ABOUT A BAND: JESSY LANZA

June 7, 2016

The number of women in music production is steadily growing, but there are even less making music software YouTube tutorials. Just ask Jessy Lanza, she’s done her research.

“If you look on YouTube, that’s a really good reflection on how male-dominated [the industry] is,” she says. “There are really no fucking girls out there doing their own tutorials!”

The Canadian producer and vocalist, whose second album Oh No was released last month on Hyperdub, has picked up a few tricks via online videos, a quick fix for when she’s stumped in the studio alone. She’d never seen a woman hosting a how-to vid—which led her to ponder a side project of her own. “Maybe I should do that!” Jessy says, a wave of laughter following.



Growing up in Hamilton, Ontario—where she still lives now—Jessy, the child of musician parents, became immersed in music from a young age. Her studies in classical jazz lead her to teach piano, until about three years ago when she met Jeremy Greenspan of electronic duo Junior Boys. The two collaborated, their influences and ideas bouncing off one another, on Jessy’s debut Pull My Hair Back, released in 2013 on Hyperdub. Pairing minimalistic beats with production reminiscent of Jamie XX, Pull My Hair Back is ambient and full, apathetic and compassionate all at once.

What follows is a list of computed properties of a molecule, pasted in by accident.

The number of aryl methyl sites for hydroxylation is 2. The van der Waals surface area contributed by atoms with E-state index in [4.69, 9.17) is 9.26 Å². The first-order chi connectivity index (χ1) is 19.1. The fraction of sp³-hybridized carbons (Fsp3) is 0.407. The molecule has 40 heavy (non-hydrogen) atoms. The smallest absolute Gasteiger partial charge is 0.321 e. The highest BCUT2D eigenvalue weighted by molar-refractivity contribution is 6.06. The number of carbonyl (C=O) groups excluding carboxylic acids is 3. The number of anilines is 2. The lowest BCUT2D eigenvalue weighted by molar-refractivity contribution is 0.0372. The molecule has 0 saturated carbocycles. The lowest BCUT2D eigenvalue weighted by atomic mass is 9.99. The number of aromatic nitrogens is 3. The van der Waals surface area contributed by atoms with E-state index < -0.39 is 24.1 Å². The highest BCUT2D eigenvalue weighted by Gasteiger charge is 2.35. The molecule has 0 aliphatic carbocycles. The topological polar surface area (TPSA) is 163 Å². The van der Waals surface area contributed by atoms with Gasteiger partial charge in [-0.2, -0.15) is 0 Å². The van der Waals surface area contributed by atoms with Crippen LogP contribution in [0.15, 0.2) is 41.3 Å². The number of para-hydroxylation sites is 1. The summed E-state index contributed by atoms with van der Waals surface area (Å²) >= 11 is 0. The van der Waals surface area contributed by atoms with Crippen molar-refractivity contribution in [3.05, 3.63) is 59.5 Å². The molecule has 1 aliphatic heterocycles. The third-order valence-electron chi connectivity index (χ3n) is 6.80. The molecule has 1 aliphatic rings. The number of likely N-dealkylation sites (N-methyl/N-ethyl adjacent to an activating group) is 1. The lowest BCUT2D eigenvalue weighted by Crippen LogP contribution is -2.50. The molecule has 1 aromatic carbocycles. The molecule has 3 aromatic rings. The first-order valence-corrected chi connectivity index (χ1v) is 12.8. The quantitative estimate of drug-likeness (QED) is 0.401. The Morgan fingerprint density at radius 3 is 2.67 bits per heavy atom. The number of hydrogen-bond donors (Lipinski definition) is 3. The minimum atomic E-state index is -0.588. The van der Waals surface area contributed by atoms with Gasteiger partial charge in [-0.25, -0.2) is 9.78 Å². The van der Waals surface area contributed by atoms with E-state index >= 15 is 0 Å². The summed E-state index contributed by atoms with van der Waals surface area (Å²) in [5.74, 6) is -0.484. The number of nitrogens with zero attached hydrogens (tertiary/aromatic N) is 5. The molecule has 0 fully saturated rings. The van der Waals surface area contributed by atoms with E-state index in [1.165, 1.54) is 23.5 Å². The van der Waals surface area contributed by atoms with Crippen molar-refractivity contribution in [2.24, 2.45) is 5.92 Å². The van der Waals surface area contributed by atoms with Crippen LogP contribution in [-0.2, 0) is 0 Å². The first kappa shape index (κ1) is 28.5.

On Oh No, Jessy’s vocals elevate from sultry swoons to incorporate bubblegum pop influences, teetering back and forth between Grimes and Joanna Newsom or Kelela and Erykah Badu throughout the album’s duration. However, where Pull My Hair Back was jittery and euphoric, Oh No is smooth and pulsating from “I Talk BB” to mesmerising “Vivica.” It’s R&B that listeners can both dance and wind down to.

In the days before embarking on a headlining tour in support of the album, Jessy checks in with us from her home in Hamilton—10 minutes away from where she grew up—to talk about her own brand of R&B and the perks of a songwriting partnership.
Photos by Faith Silva



Is there something sentimental about Hamilton that kept you there?
I’m a pretty sentimental person. I have comfort zones. When you’re travelling, it’s nice to have a place you can come home to. I grew up here, too, so it definitely feels like home and it’s nice to come back.

Your parents were both musicians. Do you think that played into your decision to create music?
My parents totally were the reason I got into music. They put me in music lessons when I was really young and always pushed me to be creative and write songs.

How did your training in jazz piano inform your current sound?
I think a lot of what both Jeremy and I do is really rooted in R&B music, and jazz is also the foundation of R&B music. It’s [basically] the same chords done at a different tempo and a different style, but the foundations are kind of the same. A lot of R&B music, or soul, is really jazzy, so it really wasn’t a far stretch. When I was in school, I was really into Erykah Badu, Jill Scott and The Roots—these new soul bands that didn’t seem like such a far reach for me when I was studying all this jazz music. It’s all kind of rooted in the same stuff.